Further, the Old Testament is contradictory as to whether the Lord commanded the Israelites to sacrifice animals to him. At Jeremiah 7:22, God denies he ever gave the Israelites commandments about animal sacrifices. In contrast, Exodus 29:38-42 and many other verses depict God as requiring the Israelites to offer animal sacrifices.
Examples of New Testament Contradictions
In the New Testament, there are contradictions between the genealogies of Jesus given in the first chapter of Matthew and the third chapter of Luke.
Both genealogies begin with Jesus’ father, who is identified as Joseph (which is curious, given that Mary was supposedly impregnated by the Holy Ghost). But Matthew says Joseph’s father was Jacob, while Luke claims he was Heli. Matthew lists 26 generations between Jesus and King David, whereas Luke records 41. Matthew runs Jesus’ line of descent through David’s son Solomon, while Luke has it going through David’s son Nathan.
The story of Jesus’ birth is also contradictory. Matthew 2:13-15 depicts Joseph and Mary as fleeing to Egypt with the baby Jesus immediately after the wise men from the east had brought gifts.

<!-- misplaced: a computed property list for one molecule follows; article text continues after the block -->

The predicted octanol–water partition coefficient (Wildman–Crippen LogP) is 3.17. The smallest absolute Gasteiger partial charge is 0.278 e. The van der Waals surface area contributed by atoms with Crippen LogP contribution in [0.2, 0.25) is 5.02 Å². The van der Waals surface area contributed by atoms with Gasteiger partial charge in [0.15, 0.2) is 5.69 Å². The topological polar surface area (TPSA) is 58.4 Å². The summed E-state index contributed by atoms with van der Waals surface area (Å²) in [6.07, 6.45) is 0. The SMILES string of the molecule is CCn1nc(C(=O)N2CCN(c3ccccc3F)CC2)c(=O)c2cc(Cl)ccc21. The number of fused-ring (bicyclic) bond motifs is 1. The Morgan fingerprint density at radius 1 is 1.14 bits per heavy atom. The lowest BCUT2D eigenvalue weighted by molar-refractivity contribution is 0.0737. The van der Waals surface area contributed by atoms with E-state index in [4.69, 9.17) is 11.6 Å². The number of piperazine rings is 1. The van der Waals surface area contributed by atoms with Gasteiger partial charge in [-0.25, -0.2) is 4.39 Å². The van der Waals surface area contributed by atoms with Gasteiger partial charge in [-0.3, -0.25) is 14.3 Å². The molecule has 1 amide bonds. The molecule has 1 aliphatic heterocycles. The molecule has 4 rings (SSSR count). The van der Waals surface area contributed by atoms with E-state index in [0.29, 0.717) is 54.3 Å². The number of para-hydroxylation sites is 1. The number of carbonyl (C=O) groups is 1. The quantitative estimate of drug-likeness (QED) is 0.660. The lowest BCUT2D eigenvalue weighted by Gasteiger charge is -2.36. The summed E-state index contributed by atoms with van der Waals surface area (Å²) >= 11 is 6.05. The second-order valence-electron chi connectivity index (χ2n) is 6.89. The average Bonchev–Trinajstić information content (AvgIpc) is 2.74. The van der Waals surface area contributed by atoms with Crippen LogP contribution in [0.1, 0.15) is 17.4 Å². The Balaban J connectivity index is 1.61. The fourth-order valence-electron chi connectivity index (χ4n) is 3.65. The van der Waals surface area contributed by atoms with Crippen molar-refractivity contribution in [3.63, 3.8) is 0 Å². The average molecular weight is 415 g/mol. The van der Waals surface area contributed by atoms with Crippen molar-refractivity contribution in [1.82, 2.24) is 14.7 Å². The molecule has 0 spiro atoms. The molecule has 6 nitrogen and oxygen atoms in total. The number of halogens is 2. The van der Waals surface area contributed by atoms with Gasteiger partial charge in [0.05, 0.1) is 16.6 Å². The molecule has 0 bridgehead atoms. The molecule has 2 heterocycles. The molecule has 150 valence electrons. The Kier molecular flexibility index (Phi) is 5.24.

But Luke 2:22-40 claims that after the birth of Jesus, his parents remained in Bethlehem for the time of Mary’s purification (which was 40 days, under the Mosaic law). Afterwards, they brought Jesus to Jerusalem “to present him to the Lord,” and then returned to their home in Nazareth. Luke mentions no journey into Egypt or visit by wise men from the east.
Concerning the death of Judas, the disloyal disciple, Matthew 27:5 states he took the money he had received for betraying Jesus, threw it down in the temple, and “went and hanged himself.” To the contrary, Acts 1:18 claims Judas used the money to purchase a field and “falling headlong, he burst asunder in the midst, and all his bowels gushed out.”
In describing Jesus being led to his execution, John 19:17 recounts that he carried his own cross. But Mark 15:21-23 disagrees by saying a man called Simon carried the cross.